Exercises to treat a pinched nerve in the lower back

The lower back is prone to developing a pinched nerve because this region of the spine must support the upper body while remaining flexible enough to bend and twist. The pressure from everyday movement causes the parts of the spine, especially the discs and joints, to wear down with age, leading to conditions like herniated discs and arthritis. While not always painful by themselves, if any displaced anatomy from these conditions puts pressure on the spinal cord or a nerve root, symptoms can result.

If you have been diagnosed with a pinched nerve in the lower back, a great way to find relief is through exercise. There are many benefits to exercise, including improved cardiovascular health, weight loss and stronger supporting muscles. While any exercise plan should be done in close partnership with your primary care physician to avoid overexertion, the following are some commonly recommended exercises for patients dealing with lower back pain.

Pinched nerve exercises for the lower back

There are many different methods and exercise routines that can help relieve pain and other symptoms from a pinched nerve in the lower back. Since every situation and person is different, it is best to work with your doctor or physical therapist to develop a plan that is best for you. These are just a few of the specific pinched nerve exercises for the lower back that you may see:

  • Gentle stretches — These can be performed standing, sitting or standing down. Stretching the hamstring muscles in the back of the legs in particular can take pressure off the lower back. Stretches should be entered into slowly and held for a period of 10 to 30 seconds; it is important to breathe during the stretch as well.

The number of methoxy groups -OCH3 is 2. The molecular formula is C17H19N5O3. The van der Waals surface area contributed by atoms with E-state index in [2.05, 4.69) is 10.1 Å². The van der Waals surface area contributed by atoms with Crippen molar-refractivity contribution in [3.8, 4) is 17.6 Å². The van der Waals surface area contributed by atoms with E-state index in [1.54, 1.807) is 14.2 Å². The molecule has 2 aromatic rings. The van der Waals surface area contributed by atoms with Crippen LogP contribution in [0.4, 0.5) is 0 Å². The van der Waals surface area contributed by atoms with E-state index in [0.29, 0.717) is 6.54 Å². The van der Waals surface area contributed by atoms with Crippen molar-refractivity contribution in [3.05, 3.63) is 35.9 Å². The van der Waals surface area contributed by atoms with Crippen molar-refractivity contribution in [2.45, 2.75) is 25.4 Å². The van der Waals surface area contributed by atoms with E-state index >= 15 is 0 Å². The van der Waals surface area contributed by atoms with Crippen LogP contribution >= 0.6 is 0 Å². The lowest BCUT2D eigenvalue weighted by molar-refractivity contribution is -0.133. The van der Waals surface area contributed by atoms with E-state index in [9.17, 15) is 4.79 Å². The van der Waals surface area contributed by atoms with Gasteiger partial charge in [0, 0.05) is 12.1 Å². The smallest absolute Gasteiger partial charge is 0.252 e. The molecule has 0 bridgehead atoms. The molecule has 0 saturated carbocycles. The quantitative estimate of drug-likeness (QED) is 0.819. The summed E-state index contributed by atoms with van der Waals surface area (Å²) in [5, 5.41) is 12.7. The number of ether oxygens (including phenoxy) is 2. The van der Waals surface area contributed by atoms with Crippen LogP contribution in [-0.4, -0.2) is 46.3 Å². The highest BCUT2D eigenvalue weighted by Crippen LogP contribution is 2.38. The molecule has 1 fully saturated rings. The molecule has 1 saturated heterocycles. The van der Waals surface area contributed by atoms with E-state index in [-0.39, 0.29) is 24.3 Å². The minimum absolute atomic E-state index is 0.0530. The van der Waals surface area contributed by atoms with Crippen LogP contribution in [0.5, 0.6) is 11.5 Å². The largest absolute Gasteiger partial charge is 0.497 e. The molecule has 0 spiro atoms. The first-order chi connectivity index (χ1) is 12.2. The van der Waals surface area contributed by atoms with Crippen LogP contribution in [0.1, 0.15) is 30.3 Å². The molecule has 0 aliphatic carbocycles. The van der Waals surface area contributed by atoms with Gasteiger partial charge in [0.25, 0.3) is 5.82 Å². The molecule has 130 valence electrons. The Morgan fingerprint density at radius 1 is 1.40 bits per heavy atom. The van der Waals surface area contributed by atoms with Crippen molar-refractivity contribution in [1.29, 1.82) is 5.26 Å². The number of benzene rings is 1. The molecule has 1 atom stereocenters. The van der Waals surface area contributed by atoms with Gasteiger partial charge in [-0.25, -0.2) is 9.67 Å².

• Light aerobics — Low-impact exercises like water aerobics and walking can increase blood flow to damaged discs and inflamed joints, helping to deliver nutrients.
  • Pilates exercises — Pilates is a form of exercise that aims to improve the body’s alignment and strengthen core muscles. Basic moves, such as the kneeling arm and leg reach, can help to relieve pain related to a pinched nerve in the lower back.

Exercise is usually combined with other conservative treatment methods, like medication and periods of rest, to form a care plan with the goal of bringing relief that returns patients to everyday activity.

When to consider more advanced treatment

Surgery to decompress a pinched nerve in the lower spine is usually seen as a last-resort treatment method by many physicians because of the highly invasive nature of most procedures. If you have exhausted conservative options and are considering traditional open back surgery, make sure your doctor or specialist is aware of the full range of surgical options. This includes minimally invasive spine surgery — performed with a small incision — that can lead to a shorter recovery period compared to traditional open spine procedures.

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